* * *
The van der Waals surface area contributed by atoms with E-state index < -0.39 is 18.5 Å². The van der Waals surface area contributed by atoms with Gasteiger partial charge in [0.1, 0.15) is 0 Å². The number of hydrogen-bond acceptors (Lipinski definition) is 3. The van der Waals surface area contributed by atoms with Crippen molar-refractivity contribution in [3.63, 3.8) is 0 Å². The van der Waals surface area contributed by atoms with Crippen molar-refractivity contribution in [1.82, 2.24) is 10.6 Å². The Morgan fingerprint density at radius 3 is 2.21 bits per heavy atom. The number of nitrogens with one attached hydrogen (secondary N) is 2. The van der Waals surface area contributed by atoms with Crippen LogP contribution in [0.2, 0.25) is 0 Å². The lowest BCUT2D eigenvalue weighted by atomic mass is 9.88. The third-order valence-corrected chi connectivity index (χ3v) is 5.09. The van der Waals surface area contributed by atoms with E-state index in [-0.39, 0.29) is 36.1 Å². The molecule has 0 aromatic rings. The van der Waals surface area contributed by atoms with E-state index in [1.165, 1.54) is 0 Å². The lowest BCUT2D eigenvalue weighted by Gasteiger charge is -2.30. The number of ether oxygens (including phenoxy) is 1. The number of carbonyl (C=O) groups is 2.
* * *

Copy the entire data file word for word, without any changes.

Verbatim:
The van der Waals surface area contributed by atoms with E-state index < -0.39 is 18.5 Å². The van der Waals surface area contributed by atoms with Gasteiger partial charge in [0.1, 0.15) is 0 Å². The number of hydrogen-bond acceptors (Lipinski definition) is 3. The van der Waals surface area contributed by atoms with Crippen molar-refractivity contribution in [3.63, 3.8) is 0 Å². The van der Waals surface area contributed by atoms with Crippen molar-refractivity contribution in [1.82, 2.24) is 10.6 Å². The Morgan fingerprint density at radius 3 is 2.21 bits per heavy atom. The number of nitrogens with one attached hydrogen (secondary N) is 2. The van der Waals surface area contributed by atoms with Crippen LogP contribution in [0.2, 0.25) is 0 Å². The lowest BCUT2D eigenvalue weighted by atomic mass is 9.88. The third-order valence-corrected chi connectivity index (χ3v) is 5.09. The van der Waals surface area contributed by atoms with E-state index in [-0.39, 0.29) is 36.1 Å². The molecule has 0 aromatic rings. The van der Waals surface area contributed by atoms with E-state index in [1.165, 1.54) is 0 Å². The lowest BCUT2D eigenvalue weighted by Gasteiger charge is -2.30. The number of ether oxygens (including phenoxy) is 1. The number of carbonyl (C=O) groups is 2.